2011 Record: 96-66, 1st AL West
2011 Prediction: 85-77, 2nd AL West
Impact Player: 2B Ian Kinsler
Impact Pitcher: RHP Yu Darvish
Best Reliever: RHP Mike Adams
Top Prospect: SS Jurickson Profar
The Texas Rangers became the first team since the 2001 Yankees to win back-to-back AL pennants, coming within one strike of a World Championship not once, but twice in game six of the World Series against the Cardinals. In each of the last two years, the team the Rangers were facing was the far inferior ballclub.
One could make the argument that the way Jon Daniels has built the Rangers over the past half-decade or so is the new template for a winning franchise. As Dustin has pointed out several times on this site, not once during this latest run have they put the cart before the horse. They have allowed their farm system to slowly gain traction by excellent drafting and development and by executing savvy trade after savvy trade. Only when the Rangers were in a position to compete with a strong core of homegrown talent did they take the plunge and acquire elite talent from outside the organization. In 2010, they traded for ace Cliff Lee in early July. Last offseason they added star third baseman Adrian Beltre with a five-year, free agent contract. This offseason, they added the best pitcher ever to come out of Japan, spending a total of $107.7-million ($51.7-million on the posting fee and $56-million on the contract) on Yu Darvish.
This is truly the golden age for the Texas Rangers who still boast a deep farm system and have the money to spend with just about anyone. They should continue to contend for an awfully long time.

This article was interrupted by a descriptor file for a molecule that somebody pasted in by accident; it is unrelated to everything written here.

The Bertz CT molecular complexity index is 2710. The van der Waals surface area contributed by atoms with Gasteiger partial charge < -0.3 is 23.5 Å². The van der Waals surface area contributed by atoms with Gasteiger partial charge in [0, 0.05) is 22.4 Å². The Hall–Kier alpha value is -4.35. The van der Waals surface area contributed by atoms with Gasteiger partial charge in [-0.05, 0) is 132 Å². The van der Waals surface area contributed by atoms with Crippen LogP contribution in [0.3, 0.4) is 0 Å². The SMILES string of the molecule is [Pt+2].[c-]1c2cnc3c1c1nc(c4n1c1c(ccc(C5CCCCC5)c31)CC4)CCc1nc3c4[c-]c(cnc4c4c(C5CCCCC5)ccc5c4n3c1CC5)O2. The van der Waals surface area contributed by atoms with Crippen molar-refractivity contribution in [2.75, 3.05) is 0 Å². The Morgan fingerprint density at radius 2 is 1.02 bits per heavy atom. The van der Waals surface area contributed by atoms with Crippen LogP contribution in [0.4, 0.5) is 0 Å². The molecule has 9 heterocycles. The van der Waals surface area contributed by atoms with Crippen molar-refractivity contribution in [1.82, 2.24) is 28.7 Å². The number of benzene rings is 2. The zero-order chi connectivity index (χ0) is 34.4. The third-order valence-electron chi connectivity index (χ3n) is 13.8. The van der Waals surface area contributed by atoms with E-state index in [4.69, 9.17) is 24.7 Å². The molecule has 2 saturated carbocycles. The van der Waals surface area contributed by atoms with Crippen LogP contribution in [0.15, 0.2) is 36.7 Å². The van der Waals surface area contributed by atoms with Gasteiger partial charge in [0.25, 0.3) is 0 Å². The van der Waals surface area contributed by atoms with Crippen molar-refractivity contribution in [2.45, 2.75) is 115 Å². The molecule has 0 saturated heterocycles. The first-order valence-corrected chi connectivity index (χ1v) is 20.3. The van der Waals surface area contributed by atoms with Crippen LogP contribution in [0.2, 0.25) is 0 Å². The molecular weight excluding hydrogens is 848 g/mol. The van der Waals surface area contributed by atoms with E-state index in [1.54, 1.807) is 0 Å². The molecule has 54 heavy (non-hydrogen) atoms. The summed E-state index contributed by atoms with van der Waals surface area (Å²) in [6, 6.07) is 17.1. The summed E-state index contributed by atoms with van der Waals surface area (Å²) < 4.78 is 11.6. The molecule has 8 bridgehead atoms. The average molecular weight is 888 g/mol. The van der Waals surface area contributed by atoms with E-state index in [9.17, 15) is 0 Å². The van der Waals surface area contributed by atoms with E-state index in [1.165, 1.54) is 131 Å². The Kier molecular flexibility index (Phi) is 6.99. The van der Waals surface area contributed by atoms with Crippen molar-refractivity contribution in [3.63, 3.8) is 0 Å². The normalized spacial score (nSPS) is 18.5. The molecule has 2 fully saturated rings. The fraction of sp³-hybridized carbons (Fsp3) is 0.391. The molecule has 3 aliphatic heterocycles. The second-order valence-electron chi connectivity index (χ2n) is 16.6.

The Rangers don’t get a lot of credit for just how good their pitching staff has been over the last couple seasons. Last year, they finished fifth in the AL in runs allowed and their starters were second in the AL in fWAR. They were, of course, led by C.J. Wilson who signed with the division-rival Angels in the offseason after putting up two brilliant years in the rotation. With Wilson out of the picture, the Rangers still have plenty of depth in the rotation with as many as seven potential starters expected to make the team.
It’s hard to tell what the Rangers will get from Darvish whose price tag carries a ton of risk. He appears to have the potential of a number one starter, but the hype machine has made mistakes in the past. Either way, the Rangers are paying for an ace and given their track record of scouting over the last few years, I’m willing to give them the benefit of the doubt. Given his ability to strike out all of Japan, he should at least be a lot of fun to watch.
Lefties Derek Holland and Matt Harrison should both be in the rotation after posting solid seasons in 2011. Harrison accumulated a 4.2 fWAR in 185.2 innings, while Holland had a 3.6 fWAR in 198. Holland is a year younger and has the higher ceiling; he could be a legitimate number two starter.
32-year-old Colby Lewis will likely get the nod on Opening Day and has thrown two consecutive 200-inning seasons. He lost some velocity on his fastball last year but appeared to underpitch (no, you’re not a word) his peripherals. He still posts solid walk-rates and is good enough to be a dependable number three or four starter.
The Rangers will attempt, once again, to move Neftali Feliz to the starting rotation. He has now had three seasons in the bullpen ranging from excellent to good, although his decrease in strike outs and increase in walks last year is a bit worrying. If Texas decides he’s better suited for the bullpen, they have Alexi Ogando and Scott Feldman who both have had success as starters. Ogando was very good in that role last year, but he lacks a decent third pitch, leading many to believe the league will eventually catch up with him as a starter.
Top pitching prospect Martin Perez (who has yet to turn 21) could make his long-awaited Major League debut at some point this year, but unless injuries clear a spot in the rotation, it’ll be in the bullpen.